Skip to content

At this time of year, many people, like me, find it hard to stay active. If you're not particularly fond of the winter weather, you might prefer to stay indoors. Others, who love winter sports, enjoy getting out in the snow to ski, snowshoe or make snow angels. Personally, I'm a little bit afraid of falling. Since I was hurt in a car accident, my balance isn't as good as it used to be, and because I live near one of the great lakes, we often have blustery and icy conditions. I find it much more difficult to get motivated to go out for a walk on days like that than I do in the summertime. But physical exercise is only one of the ways that we need to stay active.

Last week, we looked at Hebrews 4:12, and I told you that the Bible is "living and active" because it is the representation of the power of God. God still works through the words that He spoke to Bible authors centuries ago, but He also works through us. He has given us the opportunity to share his love and grace by living it for others and by sharing Him and His Word. That is what Roma Downey and Mark Burnett are doing through their dramatic production of The Bible, a series that will be shown on the History Channel for five Sundays starting on March 3, 2013. As I mentioned last week, you can find out more about The Bible Series at the official website, their Facebook page or on Twitter. But I also thought you might like to see a preview, so I have included an extended trailer for you below. After that is part of an interview that Roma and Mark did on 100 Huntley Street. (You can see any interview done on that show at

Here is one way you can stay active: share the news about The Bible television series with friends who might feel hesitant or uncomfortable about reading the Bible, and ask them to watch it instead.

Yesterday, at about 4:00 p.m. a tornado ripped through the town of Goderich, Ontario. It was the most severe tornado to hit the province since 1996. Goderich, situated on the shores of Lake Huron, is known as the prettiest town in Canada. (This designation stems from a comment made by Queen Victoria on the basis of a relative’s description.) The tornado touched down, and devastated, the historic town square. ‘The Square’, which is in fact an octagon, is notable because it was actually built with a plan; it didn’t just happen by chance as many towns did. Most of the buildings in the square still date from the 1800s, except that now many of them are missing walls and roofs.

I am sharing this news with you to make two points.
1. Life, and all the material possessions you hold dear, can change in an instant. The tornado in Goderich was over in a matter of seconds.
2. There is always someone in need that you can be good to.
In I Timothy 6:18, Paul instructs Timothy to tell the people, those who are rich in this world’s goods, (I Timothy 6:17) to do good and to be rich in good deeds. Be generous and share with others.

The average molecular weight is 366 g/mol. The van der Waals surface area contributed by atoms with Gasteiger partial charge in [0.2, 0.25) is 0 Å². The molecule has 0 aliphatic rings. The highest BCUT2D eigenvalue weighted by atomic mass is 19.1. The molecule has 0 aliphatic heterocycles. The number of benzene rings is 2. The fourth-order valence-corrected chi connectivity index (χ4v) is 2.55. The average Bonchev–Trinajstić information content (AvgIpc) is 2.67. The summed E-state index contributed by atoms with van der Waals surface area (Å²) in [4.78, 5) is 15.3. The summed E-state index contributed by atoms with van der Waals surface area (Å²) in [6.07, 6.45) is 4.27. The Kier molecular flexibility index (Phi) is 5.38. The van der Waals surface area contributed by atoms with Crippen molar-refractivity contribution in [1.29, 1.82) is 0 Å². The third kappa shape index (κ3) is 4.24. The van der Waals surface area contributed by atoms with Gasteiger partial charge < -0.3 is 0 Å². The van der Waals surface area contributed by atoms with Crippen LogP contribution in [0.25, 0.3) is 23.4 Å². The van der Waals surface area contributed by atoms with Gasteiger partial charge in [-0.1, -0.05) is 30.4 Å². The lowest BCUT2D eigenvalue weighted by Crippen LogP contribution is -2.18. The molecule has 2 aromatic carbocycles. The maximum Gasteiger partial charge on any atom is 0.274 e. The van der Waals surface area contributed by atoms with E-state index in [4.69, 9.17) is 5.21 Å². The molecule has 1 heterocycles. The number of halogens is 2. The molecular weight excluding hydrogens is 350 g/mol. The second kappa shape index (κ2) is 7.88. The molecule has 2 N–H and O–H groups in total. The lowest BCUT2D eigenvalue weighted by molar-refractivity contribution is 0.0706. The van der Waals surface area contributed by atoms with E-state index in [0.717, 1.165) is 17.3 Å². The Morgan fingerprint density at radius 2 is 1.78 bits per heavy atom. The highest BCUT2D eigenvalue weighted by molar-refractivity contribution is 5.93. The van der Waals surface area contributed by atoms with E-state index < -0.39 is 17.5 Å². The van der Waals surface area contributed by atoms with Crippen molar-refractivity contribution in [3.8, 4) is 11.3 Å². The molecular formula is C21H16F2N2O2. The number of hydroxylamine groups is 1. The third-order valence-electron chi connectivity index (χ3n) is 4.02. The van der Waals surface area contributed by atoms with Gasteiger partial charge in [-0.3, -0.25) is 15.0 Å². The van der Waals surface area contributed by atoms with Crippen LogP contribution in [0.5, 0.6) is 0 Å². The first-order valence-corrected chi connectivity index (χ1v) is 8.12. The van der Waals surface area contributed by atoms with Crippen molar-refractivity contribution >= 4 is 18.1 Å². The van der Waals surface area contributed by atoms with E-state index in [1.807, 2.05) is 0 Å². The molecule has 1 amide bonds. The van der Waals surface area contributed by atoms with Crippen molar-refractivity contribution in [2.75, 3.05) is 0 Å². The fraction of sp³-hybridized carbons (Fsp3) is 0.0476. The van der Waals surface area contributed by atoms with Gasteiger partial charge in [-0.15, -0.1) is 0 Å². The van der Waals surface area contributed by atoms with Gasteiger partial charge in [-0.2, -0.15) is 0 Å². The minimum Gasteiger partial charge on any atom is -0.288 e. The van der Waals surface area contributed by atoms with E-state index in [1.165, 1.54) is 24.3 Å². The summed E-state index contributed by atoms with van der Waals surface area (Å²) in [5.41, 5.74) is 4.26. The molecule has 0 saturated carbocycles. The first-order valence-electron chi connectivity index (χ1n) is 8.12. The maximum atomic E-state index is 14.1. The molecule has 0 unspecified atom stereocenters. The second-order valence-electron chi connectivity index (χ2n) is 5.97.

Thankfully when natural disasters occur, people are usually very generous with donations of money, food and clothing, sometimes overwhelmingly so. It seems odd to hear agencies such as the Red Cross tell donors to stop giving, that they have enough, but it has happened. What is less common is for people to keep giving when the big news story leaves the headlines. Goderich’s historic town square, like all the other places that have been hit by tornadoes, earthquakes or tsunamis, will not quickly be rebuilt. And there are a lot of people in your own community who need someone to be good to them too. A single mom who needs help with child care. Those who have been hurt or who have had surgery who need help with household chores or yard work. The student who needs help with his math homework. The elderly person who could use a ride to the grocery store. The man who has lost his job but still needs to feed his family.

John Wesley said, “Do all the good you can, by all the means you can, in all the ways you can, in all the places you can, at all the times you can, to all the people you can, as long as ever you can.”

Look around you. What good can you do?

Did your mother ever tell you that you had to share? Most mothers do. I find it interesting that children are forced to share when it is not a habit that is practised by most adults. While discussing this with a friend the other day, the parable of the ten virgins came to mind. (Matthew 25:1-13). Five of the ten came prepared for the long wait with extra oil for their lamps, and five didn’t. The ones who were unprepared asked the others to share their oil. If that were to happen today, would the prepared virgins be criticized for not sharing? Would they be called mean, just because they prepared for themselves but not enough to also take care of others? After all, we know from other passages in the Bible that God likes us to care for the needy (James 1:27, Matthew 25:40) and He loves a cheerful giver. (II Corinthians 9:7)

To be honest, sharing was not really the point of the parable, but it is interesting that the five virgins who wouldn’t share were not condemned for it. They were commended for being prepared, while the ones who had not brought enough oil to get them through the night were called foolish and were banned from the wedding feast.

Preparation is the point of the parable. Since it is a parable, the focus is to be spiritually prepared for eternity. The oil is representative of the Holy Spirit. There are many who call themselves Christians, perhaps because their parents did or because that’s the kind of church they go to, but only those who have truly accepted Christ as Saviour will be invited to the eternal wedding feast. This is your own decision--something you have to do on your own. No one on earth can share eternal life with you, but you can accept it as a free gift from God.